How "Earthrise" Changed the Way We See The World
One of the most influential environmental photographs ever taken almost didn’t happen. In this excerpt from Seeing Science: How Photography Reveals the Universe, Marvin Heiferman tells the story of William Anders’s Earthrise.
Earthrise—one of the best known and most widely reproduced of all science photographs—was a fluke. On Christmas Eve, 1968, after three days of space travel, America’s Apollo 8 spacecraft was on its fourth orbit around the moon when Frank Borman, the commander of the mission, began to reposition it so that the topography below could be better filmed to document potential future landing sites. During the brief time that the capsule’s windows faced away from the lunar surface, astronaut William Anders looked through them and was startled by what he saw: “Oh my God! Look at that picture over there! Here’s the Earth coming up. Wow, is that pretty!” Anders grabbed a Hasselblad camera, loaded it with 70 mm Ektachrome film, and hastily shot off a couple of frames to capture an unanticipated and spectacular sight: Earth’s seeming ascent above the moon’s rough surface.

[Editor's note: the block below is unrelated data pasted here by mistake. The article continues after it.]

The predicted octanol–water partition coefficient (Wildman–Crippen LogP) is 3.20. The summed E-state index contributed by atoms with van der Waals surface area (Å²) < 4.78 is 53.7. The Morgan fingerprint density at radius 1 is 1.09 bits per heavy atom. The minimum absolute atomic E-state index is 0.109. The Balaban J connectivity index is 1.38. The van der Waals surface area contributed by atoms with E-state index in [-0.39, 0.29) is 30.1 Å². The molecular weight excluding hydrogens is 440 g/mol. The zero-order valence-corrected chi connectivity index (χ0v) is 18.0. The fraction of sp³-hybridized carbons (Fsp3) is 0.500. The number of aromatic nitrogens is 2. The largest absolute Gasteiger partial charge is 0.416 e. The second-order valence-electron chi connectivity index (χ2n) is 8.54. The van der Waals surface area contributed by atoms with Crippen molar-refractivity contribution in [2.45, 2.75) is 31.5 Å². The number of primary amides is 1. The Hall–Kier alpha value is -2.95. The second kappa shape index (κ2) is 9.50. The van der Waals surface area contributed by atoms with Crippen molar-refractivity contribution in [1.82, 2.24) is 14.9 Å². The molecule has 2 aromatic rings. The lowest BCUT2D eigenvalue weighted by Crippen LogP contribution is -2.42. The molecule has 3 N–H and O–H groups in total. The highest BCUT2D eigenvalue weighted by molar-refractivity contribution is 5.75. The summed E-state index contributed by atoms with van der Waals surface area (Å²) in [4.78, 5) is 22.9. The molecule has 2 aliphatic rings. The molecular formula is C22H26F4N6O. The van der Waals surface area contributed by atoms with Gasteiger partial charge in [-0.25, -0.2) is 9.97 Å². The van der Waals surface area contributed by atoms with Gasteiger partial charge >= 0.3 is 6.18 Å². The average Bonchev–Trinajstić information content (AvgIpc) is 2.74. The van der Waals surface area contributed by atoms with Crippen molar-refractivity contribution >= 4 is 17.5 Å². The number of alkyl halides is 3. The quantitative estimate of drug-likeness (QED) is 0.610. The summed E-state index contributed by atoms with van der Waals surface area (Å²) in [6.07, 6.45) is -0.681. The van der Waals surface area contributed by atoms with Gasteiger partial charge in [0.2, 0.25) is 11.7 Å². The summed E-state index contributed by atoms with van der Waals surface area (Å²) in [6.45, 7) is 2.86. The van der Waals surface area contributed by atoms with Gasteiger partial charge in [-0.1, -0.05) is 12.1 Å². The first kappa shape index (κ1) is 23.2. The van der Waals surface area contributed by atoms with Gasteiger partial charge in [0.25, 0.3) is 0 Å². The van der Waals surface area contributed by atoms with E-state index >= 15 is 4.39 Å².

After splashdown on Earth and once Anders’s film was processed, one image from it, circulated worldwide by the media, left viewers awestruck. Serene, if a little disquieting, the photograph presents the marbled, blue-and-white planet’s fragile beauty that, seen from a distance, hints at Earth’s insignificance in the vastness of space. Wonder and intimations of the sublime are the frequent by-products of science photography, and the most paradigm-changing of images can be simultaneously mind-boggling and sobering. “Wonder is tinged with awe . . . and it’s also tinged with fear,” science historian Lorraine Daston wrote. “It’s an uncomfortable emotion. You don’t have wonder. Wonder has you.” Once it does, and thanks to photography, we keep on looking.
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